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21.11.2011 Somalia

Ex-hostages tell of Somali kidnapping ordeal

By Amal Belalloufi
Dozens of ships, mainly merchant vessels, have been seized by gangs off Somalia's coastline in recent years.  By Mohamed Dahir (AFP/File)
LISTEN NOV 21, 2011
Dozens of ships, mainly merchant vessels, have been seized by gangs off Somalia's coastline in recent years. By Mohamed Dahir (AFP/File)

ALGIERS (AFP) - Mohamed Ait Ramdane's ordeal did not end when a ransom fell from the sky and the pirates left the ship. After 31 years as a sailor, the chief engineer of the MV Blida has vowed never to go to sea again.

Released on November 3 with his 25 fellow crew members, the 55-year-old Algerian is a bruised man, grappling with the same trauma experienced by hundreds of other often anonymous victims of Somali piracy.

Held hostage for 10 months, the crew of 17 Algerians, six Ukrainians, two Filipinos, one Jordanian and one Indonesian endured death threats and were deprived of food and clean drinking water while they watched their Somali captors get drunk.

"At the beginning, we were afraid we would be killed. After that, they killed us every day psychologically," said Ramdane, who talked falteringly about his ordeal from his family home in Hadjout, 70 kilometres (45 miles) west of Algiers.

"The Somali pirates were on board a Tunisian ship, Hannibal, equipped with three motor boats," he explained.

Between 20 and 30 heavily armed pirates then ascended the Blida, cutting the radio and radar as they arrived.

Like Ramdane, fellow sailor Smail Kahli, 61, feared for his life. After 42 years at sea, Kahli was on his last voyage before retirement.

"I thought of my granddaughter Maram -- now 20 months old -- when the pirates took us hostage," confided Kahli.

Dozens of ships, mainly merchant vessels, have been seized by gangs off Somalia's 3,700-kilometre (2,300-mile) coastline in recent years and are often held for months while pirates wait for ransom demands to be paid.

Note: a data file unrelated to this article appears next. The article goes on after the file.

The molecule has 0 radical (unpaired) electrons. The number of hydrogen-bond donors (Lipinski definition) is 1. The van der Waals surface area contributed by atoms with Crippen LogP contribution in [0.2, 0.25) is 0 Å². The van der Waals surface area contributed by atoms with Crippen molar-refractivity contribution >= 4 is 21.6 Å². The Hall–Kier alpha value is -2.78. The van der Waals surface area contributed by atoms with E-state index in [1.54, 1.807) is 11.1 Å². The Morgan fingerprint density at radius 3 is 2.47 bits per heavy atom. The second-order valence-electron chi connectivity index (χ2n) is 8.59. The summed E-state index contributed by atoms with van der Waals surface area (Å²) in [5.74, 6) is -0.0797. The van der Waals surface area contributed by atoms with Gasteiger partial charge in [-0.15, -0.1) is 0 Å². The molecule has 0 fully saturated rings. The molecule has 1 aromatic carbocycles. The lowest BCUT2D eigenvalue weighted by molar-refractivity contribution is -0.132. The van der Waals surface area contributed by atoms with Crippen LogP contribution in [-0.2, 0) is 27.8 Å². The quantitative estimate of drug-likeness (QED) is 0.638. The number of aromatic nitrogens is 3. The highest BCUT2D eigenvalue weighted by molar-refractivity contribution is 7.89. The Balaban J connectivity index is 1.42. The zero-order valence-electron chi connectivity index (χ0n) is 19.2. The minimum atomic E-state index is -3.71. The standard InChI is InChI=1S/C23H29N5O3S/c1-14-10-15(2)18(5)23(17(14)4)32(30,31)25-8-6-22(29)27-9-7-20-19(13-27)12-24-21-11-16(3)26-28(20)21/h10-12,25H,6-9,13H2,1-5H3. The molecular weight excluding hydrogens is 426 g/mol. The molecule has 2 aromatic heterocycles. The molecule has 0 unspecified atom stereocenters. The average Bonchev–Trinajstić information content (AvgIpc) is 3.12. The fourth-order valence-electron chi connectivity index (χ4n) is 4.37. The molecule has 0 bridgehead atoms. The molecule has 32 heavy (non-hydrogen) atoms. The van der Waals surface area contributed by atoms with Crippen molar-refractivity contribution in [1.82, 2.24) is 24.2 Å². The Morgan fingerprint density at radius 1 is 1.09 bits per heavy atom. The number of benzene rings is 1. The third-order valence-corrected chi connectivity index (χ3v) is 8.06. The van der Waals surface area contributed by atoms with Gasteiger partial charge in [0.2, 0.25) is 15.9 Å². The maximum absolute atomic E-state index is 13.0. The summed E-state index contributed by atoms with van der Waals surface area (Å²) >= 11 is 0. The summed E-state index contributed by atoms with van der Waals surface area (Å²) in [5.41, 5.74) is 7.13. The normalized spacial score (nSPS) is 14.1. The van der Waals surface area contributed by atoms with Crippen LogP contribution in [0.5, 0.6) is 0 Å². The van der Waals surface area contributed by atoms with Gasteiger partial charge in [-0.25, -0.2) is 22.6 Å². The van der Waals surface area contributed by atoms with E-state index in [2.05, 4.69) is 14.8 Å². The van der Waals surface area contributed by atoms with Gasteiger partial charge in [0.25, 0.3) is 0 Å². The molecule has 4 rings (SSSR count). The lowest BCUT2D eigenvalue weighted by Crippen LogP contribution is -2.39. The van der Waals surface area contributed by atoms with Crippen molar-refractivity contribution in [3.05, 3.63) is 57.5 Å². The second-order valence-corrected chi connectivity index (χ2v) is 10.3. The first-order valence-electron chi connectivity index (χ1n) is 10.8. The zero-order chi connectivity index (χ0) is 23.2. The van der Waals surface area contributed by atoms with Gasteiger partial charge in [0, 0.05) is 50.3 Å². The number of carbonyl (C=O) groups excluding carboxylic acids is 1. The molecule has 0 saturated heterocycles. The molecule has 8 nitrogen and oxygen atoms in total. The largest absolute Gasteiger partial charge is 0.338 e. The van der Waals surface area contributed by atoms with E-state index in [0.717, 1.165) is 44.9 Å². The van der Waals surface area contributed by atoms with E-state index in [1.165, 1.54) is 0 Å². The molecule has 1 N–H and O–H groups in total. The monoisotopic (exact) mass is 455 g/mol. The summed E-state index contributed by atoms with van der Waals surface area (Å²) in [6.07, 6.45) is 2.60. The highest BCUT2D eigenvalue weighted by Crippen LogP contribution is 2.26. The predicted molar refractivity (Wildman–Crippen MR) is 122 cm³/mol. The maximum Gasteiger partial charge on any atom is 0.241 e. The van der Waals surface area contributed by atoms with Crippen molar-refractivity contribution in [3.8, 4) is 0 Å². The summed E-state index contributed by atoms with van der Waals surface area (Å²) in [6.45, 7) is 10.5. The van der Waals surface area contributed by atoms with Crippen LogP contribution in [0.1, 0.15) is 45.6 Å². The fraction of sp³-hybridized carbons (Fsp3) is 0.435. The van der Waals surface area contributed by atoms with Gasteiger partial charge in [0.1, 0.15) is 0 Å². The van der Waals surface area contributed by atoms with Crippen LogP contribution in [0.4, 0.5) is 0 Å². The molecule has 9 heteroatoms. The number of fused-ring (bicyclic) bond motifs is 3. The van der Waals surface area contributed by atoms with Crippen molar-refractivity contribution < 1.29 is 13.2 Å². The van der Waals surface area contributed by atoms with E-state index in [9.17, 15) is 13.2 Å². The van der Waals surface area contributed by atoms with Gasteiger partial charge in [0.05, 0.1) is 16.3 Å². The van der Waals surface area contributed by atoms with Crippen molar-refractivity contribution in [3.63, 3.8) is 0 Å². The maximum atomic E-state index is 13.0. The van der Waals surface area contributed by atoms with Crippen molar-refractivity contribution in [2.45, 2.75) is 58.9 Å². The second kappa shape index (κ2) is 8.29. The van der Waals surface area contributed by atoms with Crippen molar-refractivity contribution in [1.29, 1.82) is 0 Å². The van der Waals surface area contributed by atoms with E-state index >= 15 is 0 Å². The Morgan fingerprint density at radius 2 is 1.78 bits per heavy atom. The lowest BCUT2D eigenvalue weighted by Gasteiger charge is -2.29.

During their time in capture, the crew became thin on a diet of rice, spaghetti and the occasional sheep's meat, watching the Somalis, who liked to speak in English, drink tea and alcohol. The pirates were "often drunk", said the crew.

Sometimes there was no food for several days, they said, and the water was dirty.

"Every day we were threatened," said 53-year-old Ahmed Benmoussa, another longtime mariner. "It was a slow torture."

"If no ransom is paid", the kidnappers threatened, the men would be taken to the El Ramla desert "where it is impossible to survive".

Verbal threats would sometimes turn to real physical beatings, said Ramdane, who was hit for secretly hiding fuel. The game was given away by a fellow crew member that Ramdane refused to blame.

"You crack when you are subjected to real psychological torture," he said. "It's finished, Hamdoullah (thanks be to God)," he said, vowing never to return to the sea.

On the day that the crew were finally freed, a bag full of money was parachuted down to the pirates from a plane.

"The pirate chief and a Ukrainian commander went to the gangway to count the money between them," remembered Kahli.

But Algeria's Foreign Minister Amar Belani has denied paying any ransom.

"Algeria has a fixed and known policy," he said. "(It) does not pay ransoms and condemns this practice, whether it concerns states, public or private organisations."

At least 47 foreign vessels and more than 500 sailors are currently being held by pirates, according to Ecoterra International, which monitors maritime activity in the region.

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